Tuesday, April 17, 2012

Film Review: Live And Let Die

Live And Let Die
  • Publisher: United Artists
  • Studio: Danjaq / EON Productions
  • Director: Guy Hamilton
  • Producers: Albert R. Broccoli, Harry Saltzman
  • Writer: Tom Mankiewicz
  • Release: 27 June 1973 


The Bond: Roger Moore, previously of the TV series The Saint.  Two things that define this portrayal of Bond are 1) his encyclopediac knowledge, useful for giving extra exposition at a moment's notice, and 2) his tendency for scumbag actions.  3 out of 5.

The Girl: Solitaire (Jane Seymour), Dr. Kananga's private fortune-teller.  Unusally for the reality-based 007 franchise, Solitaire's tarot-reading powers appear to be real until Bond beds her and she loses them.  This may seem to many as a chauvinistic jerk move on Bond's part, but who knows, maybe Kananga was a lousy boss or even lover.  3 out of 5.

Other Allies: Felix Leiter (David Hedison), a CIA agent making his 5th appearance in the Bond films. 3 out of 5. Harold Strutter (Lon Satton), an African-American CIA agent.  Missing, presumed dead. 2 out of 5. Rosie Carter (Gloria Hendry), another CIA agent really a double-agent for Kananga.  Killed by Kananga to silence her4 out of 5.

The Villain: Dr. Kananga (Yaphet Kotto), prime minister of the Carribean nation of San Monique.  Mr. Big, African-American crime boss, is really Kananga in disguise.  A wonderful concept, and the man's got a wonderful plan, but it's a shame Mr. Big didn't get much of a chance to establish his character as opposed to Kananga.  5 out of 5.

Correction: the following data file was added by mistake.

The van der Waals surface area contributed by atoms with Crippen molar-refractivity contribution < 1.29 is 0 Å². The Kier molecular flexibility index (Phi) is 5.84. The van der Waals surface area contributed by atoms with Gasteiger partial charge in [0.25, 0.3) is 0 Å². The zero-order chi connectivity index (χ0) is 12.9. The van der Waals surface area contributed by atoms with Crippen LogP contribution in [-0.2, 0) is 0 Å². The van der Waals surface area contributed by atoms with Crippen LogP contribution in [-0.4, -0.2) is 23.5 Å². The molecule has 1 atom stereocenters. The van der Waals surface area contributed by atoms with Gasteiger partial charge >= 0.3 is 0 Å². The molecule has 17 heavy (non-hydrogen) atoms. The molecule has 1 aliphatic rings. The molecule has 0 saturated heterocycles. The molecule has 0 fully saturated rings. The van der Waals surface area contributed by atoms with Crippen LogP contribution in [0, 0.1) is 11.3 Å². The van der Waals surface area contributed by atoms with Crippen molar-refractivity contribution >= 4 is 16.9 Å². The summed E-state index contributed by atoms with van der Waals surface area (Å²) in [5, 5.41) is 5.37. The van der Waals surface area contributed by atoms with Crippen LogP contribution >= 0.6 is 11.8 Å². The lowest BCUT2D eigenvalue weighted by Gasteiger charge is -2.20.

Other Henchmen: Baron Samedi (Geoffrey Holder), supposed Voodoo god of death who always comes back after being "killed", but not nearly given enough to do given his potential.  4 out of 5.  Tee-Hee Johnson (Julius Harris), Mr. Big's henchman with a metal pincer for an arm.  5 out of 5.  Sherrif J.W. Pepper (Clifton James), a Louisiana sheriff chasing after Bond and Big's men alike for traffic violations.  1 out of 5.

The Gadgets: A wristwatch with a magnet and a buzz-saw.  Q is absent in this film, so Bond instead describes the magnet function of the watch to M.  Yet he leaves out any mention of the buzz-saw which, out of nowhere, is used in the finale.  Still, they did one thing I liked: at the alligator farm, Bond tries to use the watch to attract a metal canoe, but it's tethered, forcing him to escape another way2 out of 5.

The Locations: The United States (New York, Louisiana), and San Monique, a fictional island nation in the Caribbean.  There's also a scene in Bond's home at the beginning.  As for the use of New Orleans, I have to give the writers a tip of the hat for not involving Mardi Gras.

The Theme Song: Performed by Paul McCartney and Wings.  Remember in Goldfinger when Bond said that drinking warm wine was "as bad as listening to the Beatles without earmuffs"?  I bet he felt a little silly after this movie came out.  Especially given that, with this being the first rock-genre Bond theme, it's got some decent bite.  5 out of 5.  Fun Fact: George Martin, the Beatles' producer, composed the music for this movie.  Second Fun Fact: He also produced Shirley Bassey's theme from Goldfinger.

The Opening Credits: Motifs include fire, skulls, and a whole bunch of black women.  Visually unimpressive, maybe, but a cohesive theme that fits the film's subject matter.  3 out of 5.